Take a look at the chart below which compares Emerging Market Stocks (symbol EEM) to Emerging Market Bonds (EMB) to the China-United States 2-yr yield spread. Who leads, who follows? Our guess: EM stocks and bonds follow the 2-year China-US spread. And if true, and this spread keeps widening, there is plenty of room for EM stocks and bonds to fall considering from where they came back in 2009.

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The US Fed’s rising interest rate campaign is a wrecking ball to the pretense of a sovereign monetary policy in China at this stage in the cycle; this is especially true for the emerging markets.  We don’t see the Fed stopping anytime soon.  The question is: What will China do?  If this 2-year spread continues to tumble, it likely means the damage we have seen to EM stocks and bonds will look tame compared to the future.

As you know, a run out of EM and China would be extremely dollar bullish as the money runs to US Treasuries and to buy US Treasuries you first have to buy the US dollar.  That is part our rationale as to why the buck sees 100 (measured by the US dollar index) before it starts down once again into a long-term bear market sometime in early to mid-2019.

Jack Crooks, President, Black Swan Capital

772-349-6883/ Twitter: bswancap


Will the Dollar – Oil correlation get back into gear?

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“Formula for success: rise early, work hard, strike oil.”

 --J. Paul Getty

 Commentary & Analysis

Will the Dollar – Oil correlation get back into gear?

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Chart Analysis/Comments/Guesses:


  1. During the hay days of the US-China symbiotic commodities for shrinking dollar boom there was an extremely tight negative correlation between the US dollar and oil prices, i.e. as the US dollar pushed lower and lower into its final cycle low in 2008, crude oil went higher and higher peaking near $147.  

  2. Then an event called the Credit Crunch reared its ugly head and changed all that.  Oil, as you know, tumbled and bankrupted many who believed the trend was their friend and got caught up in the Peak Oil story—a nice piece of fiction.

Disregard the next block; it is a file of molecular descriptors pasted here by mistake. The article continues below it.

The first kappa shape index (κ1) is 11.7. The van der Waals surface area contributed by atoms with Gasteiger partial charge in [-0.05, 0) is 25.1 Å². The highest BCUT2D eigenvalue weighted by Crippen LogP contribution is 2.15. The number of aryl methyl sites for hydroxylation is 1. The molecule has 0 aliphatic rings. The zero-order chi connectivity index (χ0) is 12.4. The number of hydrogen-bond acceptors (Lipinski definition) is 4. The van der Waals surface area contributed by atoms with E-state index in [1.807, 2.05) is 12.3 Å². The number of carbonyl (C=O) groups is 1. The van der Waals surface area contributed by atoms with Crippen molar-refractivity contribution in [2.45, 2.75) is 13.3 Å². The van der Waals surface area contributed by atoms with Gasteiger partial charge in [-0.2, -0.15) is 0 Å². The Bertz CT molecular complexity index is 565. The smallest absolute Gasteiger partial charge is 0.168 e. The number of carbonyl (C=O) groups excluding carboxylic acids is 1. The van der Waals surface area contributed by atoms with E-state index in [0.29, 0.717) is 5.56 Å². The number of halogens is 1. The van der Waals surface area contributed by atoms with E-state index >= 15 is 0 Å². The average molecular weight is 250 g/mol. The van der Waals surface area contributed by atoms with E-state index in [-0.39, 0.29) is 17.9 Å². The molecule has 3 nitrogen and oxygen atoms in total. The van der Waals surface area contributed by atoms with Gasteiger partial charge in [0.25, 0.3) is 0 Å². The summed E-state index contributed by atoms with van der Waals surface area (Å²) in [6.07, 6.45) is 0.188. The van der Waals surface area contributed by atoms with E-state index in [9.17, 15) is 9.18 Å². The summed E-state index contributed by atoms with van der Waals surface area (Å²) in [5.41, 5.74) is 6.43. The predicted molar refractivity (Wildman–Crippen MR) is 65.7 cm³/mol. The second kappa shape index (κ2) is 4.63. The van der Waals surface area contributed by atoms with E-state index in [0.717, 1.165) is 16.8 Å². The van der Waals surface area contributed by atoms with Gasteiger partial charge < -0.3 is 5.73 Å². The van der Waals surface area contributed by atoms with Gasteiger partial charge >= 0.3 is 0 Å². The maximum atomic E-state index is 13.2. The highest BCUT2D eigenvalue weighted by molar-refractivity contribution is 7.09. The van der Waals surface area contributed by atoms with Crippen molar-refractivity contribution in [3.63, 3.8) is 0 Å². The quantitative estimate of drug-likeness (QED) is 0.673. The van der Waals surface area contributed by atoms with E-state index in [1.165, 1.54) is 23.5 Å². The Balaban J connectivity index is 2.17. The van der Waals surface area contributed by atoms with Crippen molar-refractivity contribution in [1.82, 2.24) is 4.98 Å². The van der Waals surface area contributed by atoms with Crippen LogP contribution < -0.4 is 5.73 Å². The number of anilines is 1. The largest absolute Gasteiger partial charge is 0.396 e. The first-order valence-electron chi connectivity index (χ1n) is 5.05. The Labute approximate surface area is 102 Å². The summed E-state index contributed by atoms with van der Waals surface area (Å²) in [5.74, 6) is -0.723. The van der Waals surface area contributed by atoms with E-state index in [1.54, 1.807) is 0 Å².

3. Then global central banks got busy reflating the global economy unleashing massive amounts of money and credit, plus zero-bound interest rates, onto the market.  That reflation worked until 2011 as oil peaked and the dollar put in a test of its lows. But despite all the debt dumped into the global economy, real growth, which would have driven oil prices higher, didn’t materialize.  Instead, all the money rushed into financial assets and avoided real assets like the plague.

  4. Reflation fails.  Oil tanks and the dollar soars

  5. Five years after reflation failed to stimulate the real economy (though the financial economy is flying) oil makes a low in 2016; then nirvana.  The US economy starts to respond to sensible policies: tax cuts, regulation cuts, and fiscal stimulus (not quite as sensible) ushered in by President Trump’s administration (despite the ongoing protestations from the most over-rated economist who ever lived—Larry “I am somebody” Summers.  Real growth again.  Surprise, surprise, surprise. to paraphrase the late great Gomer Pile.   Party time for oil as it rockets off its lows in 2016.

  6. Now we come to today. Though we don’t expect some kind of sea change event similar to the credit crunch (one never knows when a correction is going to morph into a rout), we do expect the trade conflict between the US and China to intensify.  I suggest an excellent piece in today’s WSJ story--An Economic Cold War Looms Between the U.S. and China; this game is strategic, not tactical, and it will most-likely become more serious and dangerous in time.  This is not the raw material of vibrant global growth and soaring demand for oil

So, what do we expect?  We expect the negative correlation between oil and the US dollar to kick back into gear.  And because we are dollar bulls, we are naturally oil bears.

President Trump is already pressuring OPEC (read Saudi’s) to pump more oil and try to push prices lower.  He has leverage.  US support for the Saudi three-year Yemini war is waning as civilian casualties and reports of human rights abuses by the Saudi’s accumulate.  Quid pro quo?  Pump more oil or we pull US support for your Yemini quagmire? 

WTI Nov. Crude Futures 240-min Chart:  Expanding flat setup anyone? 

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Jack Crooks

President, Black Swan Capital



The three-body problem and debt in the year 2018

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"We cannot therefore avoid the question that Hyman Minsky posed —whether a monetary economy with debt contracts and capitalist financial institutions will ever be stable, and in particular whether stability is possible as long as there are fractional reserve banks.”

 --Adair Turner

 Commentary & Analysis

The three-body problem and debt in the year 2018

 Different year, same problem—debt overhang!

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Despite the best efforts of governments and central banks we remain to a large degree mired in the same trap thanks to global supply exceeding demand in manufactured goods and commodities.  Though we see it in all economies where legacy assets are protected by crony capitalism, the poster child is China whereby much of their debt build has been funneled into unproductive assets in the absence of real demand, all in an effort to keep nominal economic growth numbers on track….READ MORE